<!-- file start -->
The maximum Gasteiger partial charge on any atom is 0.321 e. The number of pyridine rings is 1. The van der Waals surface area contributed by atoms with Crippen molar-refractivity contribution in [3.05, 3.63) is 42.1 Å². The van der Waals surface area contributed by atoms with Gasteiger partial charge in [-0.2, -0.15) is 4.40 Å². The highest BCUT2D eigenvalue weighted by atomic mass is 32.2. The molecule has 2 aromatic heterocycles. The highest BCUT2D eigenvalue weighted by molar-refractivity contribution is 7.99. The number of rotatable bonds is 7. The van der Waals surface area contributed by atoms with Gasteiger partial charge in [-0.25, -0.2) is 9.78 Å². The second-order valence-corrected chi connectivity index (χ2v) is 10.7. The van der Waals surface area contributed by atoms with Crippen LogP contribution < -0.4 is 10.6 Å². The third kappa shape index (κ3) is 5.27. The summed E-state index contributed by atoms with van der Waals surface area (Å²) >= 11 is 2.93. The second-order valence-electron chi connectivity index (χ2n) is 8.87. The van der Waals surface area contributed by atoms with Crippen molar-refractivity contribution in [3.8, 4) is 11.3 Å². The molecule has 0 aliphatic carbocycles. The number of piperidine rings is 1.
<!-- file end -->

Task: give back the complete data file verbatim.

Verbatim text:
The maximum Gasteiger partial charge on any atom is 0.321 e. The number of pyridine rings is 1. The van der Waals surface area contributed by atoms with Crippen molar-refractivity contribution in [3.05, 3.63) is 42.1 Å². The van der Waals surface area contributed by atoms with Gasteiger partial charge in [-0.2, -0.15) is 4.40 Å². The highest BCUT2D eigenvalue weighted by atomic mass is 32.2. The molecule has 2 aromatic heterocycles. The highest BCUT2D eigenvalue weighted by molar-refractivity contribution is 7.99. The number of rotatable bonds is 7. The van der Waals surface area contributed by atoms with Gasteiger partial charge in [-0.25, -0.2) is 9.78 Å². The second-order valence-corrected chi connectivity index (χ2v) is 10.7. The van der Waals surface area contributed by atoms with Crippen LogP contribution < -0.4 is 10.6 Å². The third kappa shape index (κ3) is 5.27. The summed E-state index contributed by atoms with van der Waals surface area (Å²) >= 11 is 2.93. The second-order valence-electron chi connectivity index (χ2n) is 8.87. The van der Waals surface area contributed by atoms with Crippen molar-refractivity contribution in [3.8, 4) is 11.3 Å². The molecule has 0 aliphatic carbocycles. The number of piperidine rings is 1.